You probably know that if you have a written agreement you might hire a lawyer to help out if there’s a problem. If you can afford it or if the payment on the project is big enough, you might even hire a lawyer to look over the contract before you sign it. But most artist just sign whatever is put in front of them. I can suggest that you should at least read it first because you’ll probably catch some issues with it, but most artists don’t even do that. One of the things we’ve all learned from the Internet and technology is not to bother reading the Terms and Conditions. Just click through.

No clicks are required to make a binding contract. Contracts don’t have to be written down. And that’s where many artists and business people get tripped up. In most cases, oral agreements without any writing are enforceable contracts – – as in you can get sued over it or you can sue to enforce one. How do you make an oral agreement? Simple, you agree in a conversation or series of conversations to do something in return for something and both sides know the what, where, how and when of the arrangement. That’s all it takes, assuming you can prove it. It is best to write something down. I once interpreted a two sentence “contract” written on a cocktail napkin in Cannes during the film festival by two business guys. It was much better than relying on their cocktail blurred memories.


The instruction on partnerships is also simple. Never use the word “partnership” or “my partner” unless you really mean it as a legal matter. Saying that word even socially in a business context can create a real partnership. A real partnership without a specific agreement to the contrary is usually considered by courts to create two kinds of very scary things if you didn’t mean them: (1) the split of any profits is going to be 50/50 and (2) what one “partner” agrees to do will also become the responsibility of the other partner – – not equally, but completely if the partner who agreed to it bails.

The final bit of help I can give is this: pay your taxes. It’s a shit storm down the road if you don’t.

Josh Wattles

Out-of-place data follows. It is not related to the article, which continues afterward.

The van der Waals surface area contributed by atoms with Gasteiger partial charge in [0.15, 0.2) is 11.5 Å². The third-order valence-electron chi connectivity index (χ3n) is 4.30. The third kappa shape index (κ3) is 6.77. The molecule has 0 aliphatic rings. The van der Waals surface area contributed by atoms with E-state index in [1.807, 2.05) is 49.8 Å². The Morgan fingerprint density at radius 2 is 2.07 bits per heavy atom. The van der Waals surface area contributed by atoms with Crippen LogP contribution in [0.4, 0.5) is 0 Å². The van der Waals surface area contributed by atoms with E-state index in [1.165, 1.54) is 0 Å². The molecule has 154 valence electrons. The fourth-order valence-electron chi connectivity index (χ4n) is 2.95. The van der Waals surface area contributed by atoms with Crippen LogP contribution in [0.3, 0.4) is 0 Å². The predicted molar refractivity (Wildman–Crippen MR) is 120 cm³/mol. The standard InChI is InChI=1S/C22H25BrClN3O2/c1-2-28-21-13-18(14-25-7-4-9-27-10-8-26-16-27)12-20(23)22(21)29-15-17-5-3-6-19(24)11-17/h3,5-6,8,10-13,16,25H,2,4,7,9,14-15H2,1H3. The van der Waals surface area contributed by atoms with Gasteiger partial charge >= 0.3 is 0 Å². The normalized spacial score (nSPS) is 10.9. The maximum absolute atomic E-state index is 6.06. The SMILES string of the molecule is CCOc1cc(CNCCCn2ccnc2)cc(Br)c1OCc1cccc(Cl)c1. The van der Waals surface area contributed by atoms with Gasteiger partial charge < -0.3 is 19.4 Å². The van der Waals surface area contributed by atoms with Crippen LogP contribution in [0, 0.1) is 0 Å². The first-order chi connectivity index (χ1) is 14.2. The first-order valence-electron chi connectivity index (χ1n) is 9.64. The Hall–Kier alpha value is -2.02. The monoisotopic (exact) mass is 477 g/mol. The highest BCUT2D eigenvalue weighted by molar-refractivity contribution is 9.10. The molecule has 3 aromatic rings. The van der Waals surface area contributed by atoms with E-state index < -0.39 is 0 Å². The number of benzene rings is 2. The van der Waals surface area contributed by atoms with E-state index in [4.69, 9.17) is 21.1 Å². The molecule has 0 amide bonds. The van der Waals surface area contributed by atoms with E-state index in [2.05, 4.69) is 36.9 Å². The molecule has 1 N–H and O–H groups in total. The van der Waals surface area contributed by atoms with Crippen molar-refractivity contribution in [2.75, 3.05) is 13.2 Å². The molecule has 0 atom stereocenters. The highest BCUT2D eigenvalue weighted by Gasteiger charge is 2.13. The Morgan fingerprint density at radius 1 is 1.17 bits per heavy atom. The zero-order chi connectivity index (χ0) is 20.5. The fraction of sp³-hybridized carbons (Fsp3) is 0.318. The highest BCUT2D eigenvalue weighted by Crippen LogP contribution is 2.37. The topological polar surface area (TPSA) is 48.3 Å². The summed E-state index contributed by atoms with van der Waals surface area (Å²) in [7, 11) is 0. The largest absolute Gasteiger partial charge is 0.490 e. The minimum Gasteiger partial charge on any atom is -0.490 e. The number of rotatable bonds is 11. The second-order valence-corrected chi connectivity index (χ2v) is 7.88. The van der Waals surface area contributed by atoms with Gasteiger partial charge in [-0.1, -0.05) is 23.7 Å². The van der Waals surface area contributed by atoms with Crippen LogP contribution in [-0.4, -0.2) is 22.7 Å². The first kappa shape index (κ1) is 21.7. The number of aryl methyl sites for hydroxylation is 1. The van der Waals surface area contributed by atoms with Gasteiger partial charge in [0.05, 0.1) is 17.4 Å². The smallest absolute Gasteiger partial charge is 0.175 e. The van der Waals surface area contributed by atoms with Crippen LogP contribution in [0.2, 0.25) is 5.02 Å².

Joshua S. Wattles has a distinguished decades-long career as an attorney, business executive and law professor in the entertainment, communications and technology sectors. Most recently, he was Advisor-in-Chief to DeviantArt.com, an online community for visual artists and their user-generated content ranked by traffic as one of the top 150 websites in the world, where he spearheaded its successful multi-million dollar acquisition by Wix.com (NASDAQ). Mr. Wattles has a varied career as a lawyer, executive and academic in the film, television, music, visual art, Internet and technology fields. He was the deputy and acting general counsel of Paramount Pictures. At Paramount, where he worked for eleven years starting in 1981, he was responsible for the studio’s highest profile talent and content agreements as well as major litigations. He advised the Chairman and all division Presidents on legal matters and managed the more than 60 lawyers operating throughout the company. His litigation experience includes managing the infamous Art Buchwald “net profits” case brought against Paramount on the film “Coming to America.” He was also the senior intellectual property lawyer for Paramount Communications advising film, book publishing, sports and cable television units and was a key architect of the film industry’s anti-piracy programs in the transition to videocassettes. With executives at Universal Pictures, he created the industry’s collective licensing organization for cable and satellite retransmissions of television programs and films in the EU. Josh Wattles’ background in the music industry began right out of law school as an in-house litigator for the American Society of Composers Authors and Publishers (ASCAP) where he worked on the first Copyright Royalty Tribunal proceedings in the United States. At Paramount, concurrently with his legal positions, he ran all of its music operations including the production of soundtracks and its significant music publishing interests, The Famous Music Publishing Companies. He acquired the Duke Ellington catalog and doubled the gross and net revenues of the publishing companies. He helped create the business and legal structure for the modern film soundtrack with the groundbreaking contributions of Flashdance, Footloose, Beverly Hills Cop, Top Gun and numerous others. He shared responsibility for breaking the longest running number 1 single in history, End of the Road, by Boyz 2 Men. After twelve years at the studio, Mr. Wattles became involved in a number of early-stage Internet ventures. He is the founding President of Mixonic.com, an on-line CD and DVD replication company, sold last year to a long time competitor, and he designed and developed the strategy and technology for the most disruptive play the ringtone space, Xingtone, subsequently funded and acquired by Siemens AG. His association with DeviantArt as its chief business and legal advisor began as a pro bono project at the very beginning of the website’s launch 18 years ago. Hejoined DeviantArt full time nine years ago. In his private legal practice, Mr. Wattles was of counsel most recently to Bingham, McCutchen, then a large international firm. His clients over the years include major studios, such as MGM, Fox and Televisa as well as prominent artists including J.K.Rowling, the author and creator of Harry Potter. He participated in MGM v. Grokster, an attack on open Internet distribution of content which progressed to the United States Supreme Court, in which he represented the opposite side to the entertainment industry as counsel to LimeWire and to the developers of the Gnutella protocols who appeared together as amicus. He also represented Michael Robertson, a prominent technology entrepreneur, in copyright litigations with the music industry. He was the lead entertainment and copyright lawyer on Televisa’s litigation team in a significant contract and copyright case against Univision that went to trial in Los Angeles. Mr. Wattles is a Lecturer in Law in Advanced Copyright at USC’s Gould School of Law and previously taught, as an adjunct, the copyright course at Southwestern University Law School and at Loyola Law School in Los Angeles. He has also taught full courses in Entertainment Law, in Art Law and in Music Publishing Law. He continues to lecture and speak at many other schools and professional organizations, most recently as an invited panelist at the ABA 33rd Annual Intellectual Law Conference held in Arlington, VA. His presentation on Fan Art Law at Comic Con International has over 180,000 views on YouTube. He is past President of the Los Angeles Copyright Society. Before attending law school and as an activist artist, he was co-founder of one of the very first programs providing legal services to artists, Bay Area Lawyers for the Arts, which morphed into Volunteer Lawyers for the Arts. Mr. Wattles’ law degree is from George Washington University Law School. He received his bachelor’s degree from Mills College in Oakland, California, cum laude, in American Studies, where he was Phi Beta Kappa and is still distinguished as the only male ever awarded an undergraduate degree by the college.  Mr. Wattles also attended the University of California, Berkeley.  He is admitted to practice to the Bars of California (active) and New York (inactive). Contact: Joshua Wattles joshuawattles@gmail.com